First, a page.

I also haven’t played any Christmas music yet, which is probably responsible for a good chunk of my lack of feeling, so I guess it’s time to put “Daddy Drank Our Christmas Money” into the rotation. Merry Christmas!

Going all modern on ya

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Well it only took about two years longer than I had hoped, but now there’s a place for everything and everything in its place. The old template is gone, the new one is nearly working, and for the first time all the pieces of my many personal websites are all running from the same location – meaning of course that when this server goes down, everything goes down. C’est la vie.

I’d wanted to make this real snazzy, with abbreviated posts and my very latest posting on Flickr showing up, and maybe someday I’ll get that code to work but today wasn’t the day. I do have all my family history pages linked up here now, plus some cool local history pages, including a new gallery of Hampton Manor-related newspaper articles (link below). More of that sort of thing to come, now that I finally have an atomic-speed computer that rips web galleries in the blink of an eye (debugging the code, however, still goes at the speed of me). If you had any of my old stuff bookmarked, time to update those because I’m not keeping it in two places. I think I have the archives working again, and comments are showing up right, too, so take it all in while it’s still functioning because I’m in way over my head.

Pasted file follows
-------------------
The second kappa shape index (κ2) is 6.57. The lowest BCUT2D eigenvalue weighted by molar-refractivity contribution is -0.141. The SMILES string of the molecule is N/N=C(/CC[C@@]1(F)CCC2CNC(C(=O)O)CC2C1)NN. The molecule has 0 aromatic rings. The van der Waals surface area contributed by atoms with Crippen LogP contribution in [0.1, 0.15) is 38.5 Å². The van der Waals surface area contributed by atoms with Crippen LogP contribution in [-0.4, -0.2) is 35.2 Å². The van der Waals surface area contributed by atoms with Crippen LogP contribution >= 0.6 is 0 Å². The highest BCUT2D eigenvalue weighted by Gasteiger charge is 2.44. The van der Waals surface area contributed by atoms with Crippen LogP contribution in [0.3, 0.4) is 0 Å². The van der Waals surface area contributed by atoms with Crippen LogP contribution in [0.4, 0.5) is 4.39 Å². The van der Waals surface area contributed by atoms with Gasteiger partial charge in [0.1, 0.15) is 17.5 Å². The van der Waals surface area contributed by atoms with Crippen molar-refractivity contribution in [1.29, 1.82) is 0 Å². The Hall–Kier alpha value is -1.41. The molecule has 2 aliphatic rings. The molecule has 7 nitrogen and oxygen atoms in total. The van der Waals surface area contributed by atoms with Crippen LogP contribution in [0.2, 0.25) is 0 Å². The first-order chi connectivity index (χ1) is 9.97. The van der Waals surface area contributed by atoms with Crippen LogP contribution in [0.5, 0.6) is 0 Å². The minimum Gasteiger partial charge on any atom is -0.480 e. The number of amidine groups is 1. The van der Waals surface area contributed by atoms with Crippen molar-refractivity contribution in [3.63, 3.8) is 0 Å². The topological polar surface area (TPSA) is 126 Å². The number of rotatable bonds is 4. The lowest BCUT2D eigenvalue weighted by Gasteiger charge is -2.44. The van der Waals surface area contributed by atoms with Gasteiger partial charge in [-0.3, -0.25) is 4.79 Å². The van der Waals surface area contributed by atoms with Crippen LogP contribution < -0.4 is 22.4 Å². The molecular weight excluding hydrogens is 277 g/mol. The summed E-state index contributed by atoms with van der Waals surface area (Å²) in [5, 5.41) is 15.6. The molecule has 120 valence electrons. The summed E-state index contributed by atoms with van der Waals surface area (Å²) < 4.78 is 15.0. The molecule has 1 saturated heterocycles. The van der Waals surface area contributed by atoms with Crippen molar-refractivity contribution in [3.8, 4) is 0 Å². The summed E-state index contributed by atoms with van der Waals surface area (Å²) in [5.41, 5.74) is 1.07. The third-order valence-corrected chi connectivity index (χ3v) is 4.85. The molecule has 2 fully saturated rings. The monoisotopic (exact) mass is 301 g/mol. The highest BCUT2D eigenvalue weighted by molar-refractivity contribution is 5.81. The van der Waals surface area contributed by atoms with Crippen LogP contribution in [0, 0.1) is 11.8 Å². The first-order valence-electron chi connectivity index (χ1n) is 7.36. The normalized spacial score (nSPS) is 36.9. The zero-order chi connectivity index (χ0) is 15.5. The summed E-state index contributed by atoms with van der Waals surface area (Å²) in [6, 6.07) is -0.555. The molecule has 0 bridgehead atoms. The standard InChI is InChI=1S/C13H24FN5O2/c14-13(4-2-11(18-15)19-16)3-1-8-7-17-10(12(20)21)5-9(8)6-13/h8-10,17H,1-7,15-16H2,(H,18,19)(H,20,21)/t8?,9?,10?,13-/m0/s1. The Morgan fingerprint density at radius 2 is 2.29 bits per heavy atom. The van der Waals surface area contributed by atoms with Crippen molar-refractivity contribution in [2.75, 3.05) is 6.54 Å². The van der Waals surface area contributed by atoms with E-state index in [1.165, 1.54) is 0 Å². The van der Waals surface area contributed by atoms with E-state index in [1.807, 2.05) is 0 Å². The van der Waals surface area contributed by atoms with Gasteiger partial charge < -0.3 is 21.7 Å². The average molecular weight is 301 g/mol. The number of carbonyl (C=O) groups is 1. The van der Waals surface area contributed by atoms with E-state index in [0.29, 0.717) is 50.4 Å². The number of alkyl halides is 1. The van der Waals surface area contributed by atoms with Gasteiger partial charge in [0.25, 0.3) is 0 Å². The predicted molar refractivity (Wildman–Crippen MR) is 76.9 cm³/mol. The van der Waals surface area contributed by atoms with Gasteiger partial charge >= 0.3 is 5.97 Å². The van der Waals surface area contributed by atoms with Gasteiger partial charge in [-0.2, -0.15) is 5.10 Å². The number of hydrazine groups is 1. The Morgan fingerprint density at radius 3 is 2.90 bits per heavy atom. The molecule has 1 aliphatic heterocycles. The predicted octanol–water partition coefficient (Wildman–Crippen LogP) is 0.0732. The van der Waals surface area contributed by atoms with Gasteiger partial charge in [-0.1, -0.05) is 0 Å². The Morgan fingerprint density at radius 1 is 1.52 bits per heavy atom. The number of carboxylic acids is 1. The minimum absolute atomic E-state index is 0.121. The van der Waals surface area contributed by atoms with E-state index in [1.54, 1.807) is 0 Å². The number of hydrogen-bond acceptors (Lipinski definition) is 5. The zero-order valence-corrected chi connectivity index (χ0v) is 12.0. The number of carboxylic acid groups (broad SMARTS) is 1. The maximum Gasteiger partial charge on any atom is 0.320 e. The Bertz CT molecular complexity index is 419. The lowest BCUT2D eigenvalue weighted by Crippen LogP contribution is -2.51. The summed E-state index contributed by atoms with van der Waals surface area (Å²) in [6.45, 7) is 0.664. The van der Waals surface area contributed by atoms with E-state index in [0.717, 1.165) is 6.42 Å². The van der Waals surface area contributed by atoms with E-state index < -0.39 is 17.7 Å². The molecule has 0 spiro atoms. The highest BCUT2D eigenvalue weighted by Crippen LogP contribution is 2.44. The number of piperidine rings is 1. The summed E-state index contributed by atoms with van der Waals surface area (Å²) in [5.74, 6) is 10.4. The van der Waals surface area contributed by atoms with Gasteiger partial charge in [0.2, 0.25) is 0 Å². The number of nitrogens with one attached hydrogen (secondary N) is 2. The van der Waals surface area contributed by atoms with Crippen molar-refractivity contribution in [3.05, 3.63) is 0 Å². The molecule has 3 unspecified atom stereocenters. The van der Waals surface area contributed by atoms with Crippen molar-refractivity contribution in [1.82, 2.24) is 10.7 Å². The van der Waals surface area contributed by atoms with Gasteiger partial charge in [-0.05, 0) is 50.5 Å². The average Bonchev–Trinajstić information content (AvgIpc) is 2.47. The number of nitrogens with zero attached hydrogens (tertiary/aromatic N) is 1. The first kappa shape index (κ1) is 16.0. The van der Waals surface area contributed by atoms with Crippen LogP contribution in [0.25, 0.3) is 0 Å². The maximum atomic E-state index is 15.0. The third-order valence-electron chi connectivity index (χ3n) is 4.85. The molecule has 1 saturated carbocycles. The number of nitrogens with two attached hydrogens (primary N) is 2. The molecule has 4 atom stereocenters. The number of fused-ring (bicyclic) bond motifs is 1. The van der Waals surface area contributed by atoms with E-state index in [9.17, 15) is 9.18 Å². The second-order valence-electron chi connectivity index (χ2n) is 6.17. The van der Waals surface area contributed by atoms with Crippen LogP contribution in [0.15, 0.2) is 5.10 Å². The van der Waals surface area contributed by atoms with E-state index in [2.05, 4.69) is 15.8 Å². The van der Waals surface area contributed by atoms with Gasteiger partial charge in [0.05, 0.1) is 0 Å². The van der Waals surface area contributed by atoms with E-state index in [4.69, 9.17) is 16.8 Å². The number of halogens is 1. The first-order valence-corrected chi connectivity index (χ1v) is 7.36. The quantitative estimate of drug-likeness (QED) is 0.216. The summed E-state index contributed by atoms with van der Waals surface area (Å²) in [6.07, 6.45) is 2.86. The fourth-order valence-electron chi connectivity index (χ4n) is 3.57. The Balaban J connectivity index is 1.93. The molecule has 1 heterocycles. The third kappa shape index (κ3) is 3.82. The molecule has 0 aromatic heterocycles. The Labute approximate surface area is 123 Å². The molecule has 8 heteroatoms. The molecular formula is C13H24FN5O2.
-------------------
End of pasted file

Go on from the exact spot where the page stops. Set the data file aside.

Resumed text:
Also, if you’re the RSS type, grab the RSS feed, which includes not only this blog but all my latest Flickr posts. What more could you want?

Oh, was that November?

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This extended absence from the blogging world (I am so 2002) was brought to you by Work – Work®, Keeping Families Solvent Since The Industrial Revolution. And, more miraculously, it has suddenly been actual work, where something gets done, rather than the kind of work that is actually just looking for, bidding for, and trying to get work, which is the bane of the consultant’s existence. Doing it’s the easy part, getting it is miserable.
The absence was also brought to you by Sudden Breakthroughs in Family History®, occasioned by some deep searches of an odd little site that inexplicably has thousands upon thousands of perfectly searchable scans of quite old upstate newspapers; it’s odd because it purports to be a history site for Fulton, NY, but somehow it has resources that the major library networks don’t have. I’m not asking questions, I’m just searching while the searching’s good, and finding all kinds of birth, death and marriage announcements I never had before, as well as the true story of why great grandpa was sent up the river for a while (which is coincident with the true story of how casually the residents of Amsterdam treated attempted murder in those days).